GFI Problems in Beauty Parlor

Status
Not open for further replies.

flashlight

Senior Member
Location
NY, NY
Did service call today, new hair salon.

Two adjacent chairs are served by 3 110V receptacles on different phases of a 4-wire mwbc protected w/ 3 20A cb's (05 code) When they use one of their electric clippers it trips the GFI which is part of the male end of the blow dryer. It does this with different blow dryers and clippers. They are not plugged in on the same phase of the circuit.

The clippers are all rather old, metal frame w/ 2-wire power supply, no ground. They don't draw more than 2 amps. There
are 3 of them plugged into a power strip, but it seems they all can cause the tripping.

Could this be some kind of induction in the neutral that is fooling the GFI into seeing an imbalance ? Typically, the blow dryers are not even on when this happens so there is no current passing through the cords.

I am thinking I am going to have to get them a separate 2-wire circuit for
the clippers.

Would greatly appreciate any insight on this.
 
Last edited:

infinity

Moderator
Staff member
Location
New Jersey
Occupation
Journeyman Electrician
I don't see how separate neutrals will help when your 120 volt receptacles are being fed from a system that has a shared neutral. If you shut off two of the three circuits then you'll have only one circuit using that particular neutral. You'll then be able to see if it makes a difference.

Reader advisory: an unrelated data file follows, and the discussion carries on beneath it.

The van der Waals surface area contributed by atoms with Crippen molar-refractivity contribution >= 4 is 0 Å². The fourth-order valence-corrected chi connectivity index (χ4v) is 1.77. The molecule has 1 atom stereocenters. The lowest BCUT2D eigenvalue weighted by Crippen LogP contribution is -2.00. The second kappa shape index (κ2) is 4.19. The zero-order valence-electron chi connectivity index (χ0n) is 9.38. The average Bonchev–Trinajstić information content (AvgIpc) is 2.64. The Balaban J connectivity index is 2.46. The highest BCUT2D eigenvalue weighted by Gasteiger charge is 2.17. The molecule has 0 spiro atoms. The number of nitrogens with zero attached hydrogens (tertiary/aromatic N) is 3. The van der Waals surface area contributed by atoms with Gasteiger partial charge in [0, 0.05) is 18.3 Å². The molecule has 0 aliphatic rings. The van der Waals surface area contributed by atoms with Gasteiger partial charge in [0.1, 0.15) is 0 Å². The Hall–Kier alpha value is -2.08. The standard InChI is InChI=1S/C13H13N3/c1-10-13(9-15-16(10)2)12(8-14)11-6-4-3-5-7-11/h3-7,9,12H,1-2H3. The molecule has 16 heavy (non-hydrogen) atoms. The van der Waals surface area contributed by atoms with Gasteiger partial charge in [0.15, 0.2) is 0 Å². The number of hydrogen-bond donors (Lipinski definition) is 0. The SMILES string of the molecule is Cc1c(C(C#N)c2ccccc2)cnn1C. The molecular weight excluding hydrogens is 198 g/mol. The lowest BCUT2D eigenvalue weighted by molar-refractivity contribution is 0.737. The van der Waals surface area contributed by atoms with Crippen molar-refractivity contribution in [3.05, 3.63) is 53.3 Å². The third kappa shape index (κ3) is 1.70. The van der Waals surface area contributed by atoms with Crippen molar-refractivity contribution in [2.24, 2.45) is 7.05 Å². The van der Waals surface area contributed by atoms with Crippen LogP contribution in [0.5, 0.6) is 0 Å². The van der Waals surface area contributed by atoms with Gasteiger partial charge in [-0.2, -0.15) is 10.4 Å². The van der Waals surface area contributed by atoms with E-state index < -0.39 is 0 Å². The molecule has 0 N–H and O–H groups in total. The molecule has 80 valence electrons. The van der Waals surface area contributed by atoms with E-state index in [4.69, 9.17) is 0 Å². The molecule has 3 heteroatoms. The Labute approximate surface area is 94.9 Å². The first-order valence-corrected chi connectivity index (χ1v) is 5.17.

grasfulls

Senior Member
Leakage / Differential current flows

Leakage / Differential current flows

I do think running a two wire circuit may help.

There is a good, though older,article in EC&M written by the then VP at Pass & Seymour/Legrand, here is an excerpt (I hope this is OK to post):
"Also, a differential current can result from other causes such as sharing the neutral with another ungrounded conductor or from capacitive leakage between the ungrounded circuit conductor and ground."
Jack Wells Vice President of Corporate Development for Pass & Seymour/Legrand. Copied from:
http://ecmweb.com/mag/electric_think_gfci/
 

flashlight

Senior Member
Location
NY, NY
I don't see how separate neutrals will help when your 120 volt receptacles are being fed from a system that has a shared neutral. If you shut off two of the three circuits then you'll have only one circuit using that particular neutral. You'll then be able to see if it makes a difference.

Rob, we can't shut off 2 of 3 circuits because they need at least 2 circuits
to run blow dryer and clipper at the same time.
 

Article 90.1

Senior Member
My canned answer to GFCI troubles: is it a ground fault? Sometimes the devices are actually doing their jobs. But back to the program... Have you tried removing the surge protector strip?
 

ELA

Senior Member